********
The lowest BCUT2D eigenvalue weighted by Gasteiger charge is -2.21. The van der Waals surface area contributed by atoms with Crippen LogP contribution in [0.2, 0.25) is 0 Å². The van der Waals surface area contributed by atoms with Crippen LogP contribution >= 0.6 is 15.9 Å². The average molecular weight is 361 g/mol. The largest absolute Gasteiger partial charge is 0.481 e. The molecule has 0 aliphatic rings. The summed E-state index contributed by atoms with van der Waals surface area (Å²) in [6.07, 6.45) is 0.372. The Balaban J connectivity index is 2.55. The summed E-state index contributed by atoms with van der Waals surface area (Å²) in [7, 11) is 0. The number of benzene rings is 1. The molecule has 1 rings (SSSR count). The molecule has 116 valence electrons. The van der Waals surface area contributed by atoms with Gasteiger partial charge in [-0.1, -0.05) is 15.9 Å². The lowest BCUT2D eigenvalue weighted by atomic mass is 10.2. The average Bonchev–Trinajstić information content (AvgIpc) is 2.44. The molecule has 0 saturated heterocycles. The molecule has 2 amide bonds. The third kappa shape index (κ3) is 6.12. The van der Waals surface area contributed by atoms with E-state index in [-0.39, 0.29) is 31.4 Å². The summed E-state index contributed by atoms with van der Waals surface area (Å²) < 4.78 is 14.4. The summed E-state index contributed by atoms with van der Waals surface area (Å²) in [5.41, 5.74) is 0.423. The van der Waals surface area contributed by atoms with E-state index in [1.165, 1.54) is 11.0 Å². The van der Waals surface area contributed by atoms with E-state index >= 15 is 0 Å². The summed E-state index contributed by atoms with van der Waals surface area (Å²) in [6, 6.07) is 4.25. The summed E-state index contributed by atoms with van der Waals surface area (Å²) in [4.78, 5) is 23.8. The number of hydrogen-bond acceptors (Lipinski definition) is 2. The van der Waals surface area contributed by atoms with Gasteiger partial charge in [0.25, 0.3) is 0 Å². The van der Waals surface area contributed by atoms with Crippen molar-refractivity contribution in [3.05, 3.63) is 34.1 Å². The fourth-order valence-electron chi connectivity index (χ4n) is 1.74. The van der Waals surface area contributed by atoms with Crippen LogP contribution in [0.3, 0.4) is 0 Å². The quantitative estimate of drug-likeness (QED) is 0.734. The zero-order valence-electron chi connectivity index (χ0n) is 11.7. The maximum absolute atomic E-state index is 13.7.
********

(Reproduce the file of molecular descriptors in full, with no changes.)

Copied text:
The lowest BCUT2D eigenvalue weighted by Gasteiger charge is -2.21. The van der Waals surface area contributed by atoms with Crippen LogP contribution in [0.2, 0.25) is 0 Å². The van der Waals surface area contributed by atoms with Crippen LogP contribution >= 0.6 is 15.9 Å². The average molecular weight is 361 g/mol. The largest absolute Gasteiger partial charge is 0.481 e. The molecule has 0 aliphatic rings. The summed E-state index contributed by atoms with van der Waals surface area (Å²) in [6.07, 6.45) is 0.372. The Balaban J connectivity index is 2.55. The summed E-state index contributed by atoms with van der Waals surface area (Å²) in [7, 11) is 0. The number of benzene rings is 1. The molecule has 1 rings (SSSR count). The molecule has 116 valence electrons. The van der Waals surface area contributed by atoms with Gasteiger partial charge in [-0.1, -0.05) is 15.9 Å². The lowest BCUT2D eigenvalue weighted by atomic mass is 10.2. The average Bonchev–Trinajstić information content (AvgIpc) is 2.44. The molecule has 0 saturated heterocycles. The molecule has 2 amide bonds. The third kappa shape index (κ3) is 6.12. The van der Waals surface area contributed by atoms with E-state index in [-0.39, 0.29) is 31.4 Å². The summed E-state index contributed by atoms with van der Waals surface area (Å²) < 4.78 is 14.4. The summed E-state index contributed by atoms with van der Waals surface area (Å²) in [5.41, 5.74) is 0.423. The van der Waals surface area contributed by atoms with E-state index in [1.165, 1.54) is 11.0 Å². The van der Waals surface area contributed by atoms with E-state index >= 15 is 0 Å². The summed E-state index contributed by atoms with van der Waals surface area (Å²) in [6, 6.07) is 4.25. The summed E-state index contributed by atoms with van der Waals surface area (Å²) in [4.78, 5) is 23.8. The number of hydrogen-bond acceptors (Lipinski definition) is 2. The van der Waals surface area contributed by atoms with Gasteiger partial charge in [0.25, 0.3) is 0 Å². The van der Waals surface area contributed by atoms with Crippen molar-refractivity contribution in [3.05, 3.63) is 34.1 Å². The fourth-order valence-electron chi connectivity index (χ4n) is 1.74. The van der Waals surface area contributed by atoms with Crippen LogP contribution in [0.3, 0.4) is 0 Å². The quantitative estimate of drug-likeness (QED) is 0.734. The zero-order valence-electron chi connectivity index (χ0n) is 11.7. The maximum absolute atomic E-state index is 13.7.